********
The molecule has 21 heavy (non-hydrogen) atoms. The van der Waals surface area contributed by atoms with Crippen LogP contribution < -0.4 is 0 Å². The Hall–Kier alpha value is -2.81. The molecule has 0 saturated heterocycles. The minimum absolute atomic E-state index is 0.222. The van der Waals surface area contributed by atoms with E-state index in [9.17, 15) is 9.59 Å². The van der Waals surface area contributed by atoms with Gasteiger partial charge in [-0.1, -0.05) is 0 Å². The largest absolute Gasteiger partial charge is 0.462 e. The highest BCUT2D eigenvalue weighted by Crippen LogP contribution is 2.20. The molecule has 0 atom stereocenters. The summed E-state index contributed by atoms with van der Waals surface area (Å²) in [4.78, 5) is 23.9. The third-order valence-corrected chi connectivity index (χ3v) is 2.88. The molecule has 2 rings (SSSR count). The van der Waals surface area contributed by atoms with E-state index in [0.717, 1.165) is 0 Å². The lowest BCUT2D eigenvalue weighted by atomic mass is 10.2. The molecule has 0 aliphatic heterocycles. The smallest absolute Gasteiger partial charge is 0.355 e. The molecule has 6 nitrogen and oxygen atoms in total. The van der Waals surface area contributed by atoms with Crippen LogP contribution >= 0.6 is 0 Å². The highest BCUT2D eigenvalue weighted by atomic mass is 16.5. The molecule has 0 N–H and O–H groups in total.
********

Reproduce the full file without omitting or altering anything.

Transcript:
The molecule has 21 heavy (non-hydrogen) atoms. The van der Waals surface area contributed by atoms with Crippen LogP contribution < -0.4 is 0 Å². The Hall–Kier alpha value is -2.81. The molecule has 0 saturated heterocycles. The minimum absolute atomic E-state index is 0.222. The van der Waals surface area contributed by atoms with E-state index in [9.17, 15) is 9.59 Å². The van der Waals surface area contributed by atoms with Gasteiger partial charge in [-0.1, -0.05) is 0 Å². The largest absolute Gasteiger partial charge is 0.462 e. The highest BCUT2D eigenvalue weighted by Crippen LogP contribution is 2.20. The molecule has 0 atom stereocenters. The summed E-state index contributed by atoms with van der Waals surface area (Å²) in [4.78, 5) is 23.9. The third-order valence-corrected chi connectivity index (χ3v) is 2.88. The molecule has 2 rings (SSSR count). The van der Waals surface area contributed by atoms with E-state index in [0.717, 1.165) is 0 Å². The lowest BCUT2D eigenvalue weighted by atomic mass is 10.2. The molecule has 0 aliphatic heterocycles. The smallest absolute Gasteiger partial charge is 0.355 e. The molecule has 6 nitrogen and oxygen atoms in total. The van der Waals surface area contributed by atoms with Crippen LogP contribution >= 0.6 is 0 Å². The highest BCUT2D eigenvalue weighted by atomic mass is 16.5. The molecule has 0 N–H and O–H groups in total.